While blocking shots has always been an integral part of hockey, most players wouldn’t want to be in the way of a Zdeno Chara slapshot travelling at 175.1 kilometres/hour.

Hoping to alleviate the fear of catastrophic injury that comes with blocking a hockey puck is Idaho-based tech company Fi-Ber Sports and Idaho State University (ISU), thanks to a USD111,453 Idaho Global Entrepreneurial Mission grant from the Idaho Department of Commerce. The two are teaming up to build a robotic device and sensors to accurately replicate and measure the impact of a fast-moving hockey puck to test how protective skate guards could work.

ISU’s Department of Robotics and Communications Systems Engineering Technology will build the apparatus, which it is hoping will be able to reach speeds of up to 100 miles/hour, while Fi-Ber Sports will provide its HOPlite Skate Armor product for evaluation against other similar products.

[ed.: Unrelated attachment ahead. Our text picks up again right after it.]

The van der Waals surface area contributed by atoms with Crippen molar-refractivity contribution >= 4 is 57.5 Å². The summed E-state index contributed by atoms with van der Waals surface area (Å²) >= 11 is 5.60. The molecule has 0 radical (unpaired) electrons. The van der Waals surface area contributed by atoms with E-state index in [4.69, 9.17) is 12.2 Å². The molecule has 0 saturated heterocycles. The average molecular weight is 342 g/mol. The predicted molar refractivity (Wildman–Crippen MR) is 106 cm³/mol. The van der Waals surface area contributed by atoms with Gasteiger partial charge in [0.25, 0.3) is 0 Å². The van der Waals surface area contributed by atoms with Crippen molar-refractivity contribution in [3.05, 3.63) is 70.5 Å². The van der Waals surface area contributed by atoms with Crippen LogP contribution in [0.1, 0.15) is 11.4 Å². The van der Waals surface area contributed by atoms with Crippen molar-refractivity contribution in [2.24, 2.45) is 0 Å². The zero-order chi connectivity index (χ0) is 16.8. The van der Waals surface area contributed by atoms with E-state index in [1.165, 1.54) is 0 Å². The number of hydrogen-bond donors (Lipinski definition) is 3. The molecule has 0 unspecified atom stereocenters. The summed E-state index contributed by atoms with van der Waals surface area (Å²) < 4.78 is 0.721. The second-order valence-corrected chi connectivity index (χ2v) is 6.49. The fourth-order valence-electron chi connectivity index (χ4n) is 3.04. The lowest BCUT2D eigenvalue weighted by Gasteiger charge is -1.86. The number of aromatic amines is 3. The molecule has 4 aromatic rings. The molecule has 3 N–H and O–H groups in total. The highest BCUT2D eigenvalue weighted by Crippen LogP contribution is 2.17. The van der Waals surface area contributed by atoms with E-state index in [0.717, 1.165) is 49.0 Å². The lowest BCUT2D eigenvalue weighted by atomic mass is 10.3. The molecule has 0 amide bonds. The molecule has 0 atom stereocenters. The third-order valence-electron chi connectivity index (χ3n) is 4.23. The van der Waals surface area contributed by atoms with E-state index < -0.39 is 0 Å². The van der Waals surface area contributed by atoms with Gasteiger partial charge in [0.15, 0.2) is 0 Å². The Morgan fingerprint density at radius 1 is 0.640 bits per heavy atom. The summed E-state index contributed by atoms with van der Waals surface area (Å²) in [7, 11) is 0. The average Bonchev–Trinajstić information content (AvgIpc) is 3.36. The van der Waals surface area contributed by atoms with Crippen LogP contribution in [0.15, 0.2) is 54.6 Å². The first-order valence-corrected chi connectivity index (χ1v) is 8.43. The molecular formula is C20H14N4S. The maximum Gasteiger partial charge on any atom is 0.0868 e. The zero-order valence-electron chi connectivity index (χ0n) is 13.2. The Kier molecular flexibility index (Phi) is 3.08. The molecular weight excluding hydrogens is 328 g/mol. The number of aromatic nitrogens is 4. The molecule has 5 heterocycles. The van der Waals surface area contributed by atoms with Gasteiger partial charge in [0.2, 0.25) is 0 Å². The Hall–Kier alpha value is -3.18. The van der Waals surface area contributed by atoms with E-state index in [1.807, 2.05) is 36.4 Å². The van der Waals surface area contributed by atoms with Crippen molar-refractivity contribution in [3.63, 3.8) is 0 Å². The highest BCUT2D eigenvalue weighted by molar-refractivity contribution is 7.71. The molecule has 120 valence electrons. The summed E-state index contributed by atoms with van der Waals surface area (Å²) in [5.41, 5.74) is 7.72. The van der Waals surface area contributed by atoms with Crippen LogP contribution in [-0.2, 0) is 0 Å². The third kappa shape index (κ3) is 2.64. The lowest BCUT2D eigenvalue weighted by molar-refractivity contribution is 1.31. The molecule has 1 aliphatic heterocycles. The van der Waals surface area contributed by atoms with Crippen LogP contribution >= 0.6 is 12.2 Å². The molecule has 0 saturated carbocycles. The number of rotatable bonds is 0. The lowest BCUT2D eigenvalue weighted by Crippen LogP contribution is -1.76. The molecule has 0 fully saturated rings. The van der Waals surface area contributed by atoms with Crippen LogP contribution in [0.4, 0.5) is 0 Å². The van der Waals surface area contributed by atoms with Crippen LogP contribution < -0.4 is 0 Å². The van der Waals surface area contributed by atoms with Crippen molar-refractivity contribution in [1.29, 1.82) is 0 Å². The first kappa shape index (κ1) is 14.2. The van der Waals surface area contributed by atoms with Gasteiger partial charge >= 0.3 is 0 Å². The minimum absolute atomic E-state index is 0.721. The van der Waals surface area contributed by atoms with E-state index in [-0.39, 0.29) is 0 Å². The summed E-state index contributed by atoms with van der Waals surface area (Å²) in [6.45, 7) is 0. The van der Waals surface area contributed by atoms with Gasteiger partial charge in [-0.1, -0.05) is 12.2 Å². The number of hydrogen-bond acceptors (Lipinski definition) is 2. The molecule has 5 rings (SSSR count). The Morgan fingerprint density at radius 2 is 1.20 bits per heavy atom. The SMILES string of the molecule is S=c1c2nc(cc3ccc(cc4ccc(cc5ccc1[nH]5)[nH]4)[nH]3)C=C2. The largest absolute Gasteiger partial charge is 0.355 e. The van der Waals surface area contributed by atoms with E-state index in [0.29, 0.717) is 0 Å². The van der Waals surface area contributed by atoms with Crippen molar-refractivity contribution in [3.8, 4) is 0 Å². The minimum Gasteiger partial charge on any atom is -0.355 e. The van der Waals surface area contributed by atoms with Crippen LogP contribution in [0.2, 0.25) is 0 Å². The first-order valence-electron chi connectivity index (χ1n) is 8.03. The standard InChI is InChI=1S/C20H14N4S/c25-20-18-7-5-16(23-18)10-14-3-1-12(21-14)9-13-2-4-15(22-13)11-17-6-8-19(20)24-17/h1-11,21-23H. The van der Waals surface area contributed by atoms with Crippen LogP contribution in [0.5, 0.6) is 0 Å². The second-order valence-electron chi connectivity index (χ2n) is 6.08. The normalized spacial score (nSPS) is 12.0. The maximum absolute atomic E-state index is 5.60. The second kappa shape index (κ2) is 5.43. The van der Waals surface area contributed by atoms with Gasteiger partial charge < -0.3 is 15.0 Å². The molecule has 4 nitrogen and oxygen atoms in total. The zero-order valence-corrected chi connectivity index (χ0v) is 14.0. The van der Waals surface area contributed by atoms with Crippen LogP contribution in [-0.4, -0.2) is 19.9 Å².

ISU researchers Shane Slack, left, and Geran Call. Credit: ISU website www.isu.edu

“We are going to be measuring these forces on the hockey skate with and without the new HOPlite Skate Armor gear as well as complete comparative testing on other similar products in the market,” Shane Slack, director of the ISU robotics department and principal investigator, says in a June 30 press release.

Slack hopes to have the machine built and ready to start testing by mid-September 2017, and then run its evaluations for the rest of the year and until June 2018. The testing will be done on ISU’s campus.

“This represents advancement in our efforts to continue collaborations between our public research institution and the private sector, particularly in our support of economic development and job creation in Southeast Idaho and the region,” says Christopher Fasel, director, ISU Technology Commercialization Office.

Share on LinkedIn Share with Google+
More Articles